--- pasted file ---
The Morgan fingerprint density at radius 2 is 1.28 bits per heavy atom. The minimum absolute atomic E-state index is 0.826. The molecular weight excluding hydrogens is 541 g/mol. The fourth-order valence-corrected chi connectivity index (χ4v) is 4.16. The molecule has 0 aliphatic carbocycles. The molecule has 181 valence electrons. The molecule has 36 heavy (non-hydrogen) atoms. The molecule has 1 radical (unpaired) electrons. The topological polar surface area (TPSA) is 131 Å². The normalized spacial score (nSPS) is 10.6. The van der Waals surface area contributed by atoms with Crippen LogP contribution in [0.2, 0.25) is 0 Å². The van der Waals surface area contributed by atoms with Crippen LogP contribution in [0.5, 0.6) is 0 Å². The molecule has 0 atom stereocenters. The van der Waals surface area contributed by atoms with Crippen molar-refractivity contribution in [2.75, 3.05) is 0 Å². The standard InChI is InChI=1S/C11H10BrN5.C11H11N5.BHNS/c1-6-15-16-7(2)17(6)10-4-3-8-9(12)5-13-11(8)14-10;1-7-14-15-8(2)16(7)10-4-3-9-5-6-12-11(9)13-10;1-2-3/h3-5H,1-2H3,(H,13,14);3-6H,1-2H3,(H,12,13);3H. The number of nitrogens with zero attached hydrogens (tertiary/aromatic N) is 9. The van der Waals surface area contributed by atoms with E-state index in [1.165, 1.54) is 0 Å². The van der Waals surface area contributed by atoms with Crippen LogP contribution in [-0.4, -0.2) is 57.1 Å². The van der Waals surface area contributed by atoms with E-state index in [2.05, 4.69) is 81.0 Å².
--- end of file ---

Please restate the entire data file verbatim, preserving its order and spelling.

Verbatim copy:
The Morgan fingerprint density at radius 2 is 1.28 bits per heavy atom. The minimum absolute atomic E-state index is 0.826. The molecular weight excluding hydrogens is 541 g/mol. The fourth-order valence-corrected chi connectivity index (χ4v) is 4.16. The molecule has 0 aliphatic carbocycles. The molecule has 181 valence electrons. The molecule has 36 heavy (non-hydrogen) atoms. The molecule has 1 radical (unpaired) electrons. The topological polar surface area (TPSA) is 131 Å². The normalized spacial score (nSPS) is 10.6. The van der Waals surface area contributed by atoms with Crippen LogP contribution in [0.2, 0.25) is 0 Å². The van der Waals surface area contributed by atoms with Crippen LogP contribution in [0.5, 0.6) is 0 Å². The molecule has 0 atom stereocenters. The van der Waals surface area contributed by atoms with Crippen molar-refractivity contribution in [2.75, 3.05) is 0 Å². The standard InChI is InChI=1S/C11H10BrN5.C11H11N5.BHNS/c1-6-15-16-7(2)17(6)10-4-3-8-9(12)5-13-11(8)14-10;1-7-14-15-8(2)16(7)10-4-3-9-5-6-12-11(9)13-10;1-2-3/h3-5H,1-2H3,(H,13,14);3-6H,1-2H3,(H,12,13);3H. The number of nitrogens with zero attached hydrogens (tertiary/aromatic N) is 9. The van der Waals surface area contributed by atoms with E-state index in [1.165, 1.54) is 0 Å². The van der Waals surface area contributed by atoms with Crippen LogP contribution in [-0.4, -0.2) is 57.1 Å². The van der Waals surface area contributed by atoms with E-state index in [2.05, 4.69) is 81.0 Å².